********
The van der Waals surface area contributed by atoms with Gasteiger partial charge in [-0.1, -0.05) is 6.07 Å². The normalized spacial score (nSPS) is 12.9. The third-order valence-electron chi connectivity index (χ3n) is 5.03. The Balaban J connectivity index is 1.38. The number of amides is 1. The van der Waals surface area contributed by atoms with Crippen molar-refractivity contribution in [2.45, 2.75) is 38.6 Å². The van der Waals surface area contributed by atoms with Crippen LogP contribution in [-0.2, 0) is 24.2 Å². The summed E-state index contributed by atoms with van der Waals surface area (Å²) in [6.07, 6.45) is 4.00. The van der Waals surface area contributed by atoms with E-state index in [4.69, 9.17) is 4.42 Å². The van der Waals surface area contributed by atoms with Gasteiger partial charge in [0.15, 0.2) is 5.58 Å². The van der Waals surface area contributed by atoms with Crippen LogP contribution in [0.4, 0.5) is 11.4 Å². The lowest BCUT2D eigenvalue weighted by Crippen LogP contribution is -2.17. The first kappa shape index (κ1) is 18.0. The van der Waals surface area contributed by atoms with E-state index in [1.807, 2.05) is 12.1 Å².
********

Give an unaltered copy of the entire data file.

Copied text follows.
The van der Waals surface area contributed by atoms with Gasteiger partial charge in [-0.1, -0.05) is 6.07 Å². The normalized spacial score (nSPS) is 12.9. The third-order valence-electron chi connectivity index (χ3n) is 5.03. The Balaban J connectivity index is 1.38. The number of amides is 1. The van der Waals surface area contributed by atoms with Crippen molar-refractivity contribution in [2.45, 2.75) is 38.6 Å². The van der Waals surface area contributed by atoms with Crippen LogP contribution in [-0.2, 0) is 24.2 Å². The summed E-state index contributed by atoms with van der Waals surface area (Å²) in [6.07, 6.45) is 4.00. The van der Waals surface area contributed by atoms with E-state index in [4.69, 9.17) is 4.42 Å². The van der Waals surface area contributed by atoms with Gasteiger partial charge in [0.15, 0.2) is 5.58 Å². The van der Waals surface area contributed by atoms with Crippen LogP contribution in [0.4, 0.5) is 11.4 Å². The lowest BCUT2D eigenvalue weighted by Crippen LogP contribution is -2.17. The first kappa shape index (κ1) is 18.0. The van der Waals surface area contributed by atoms with E-state index in [1.807, 2.05) is 12.1 Å².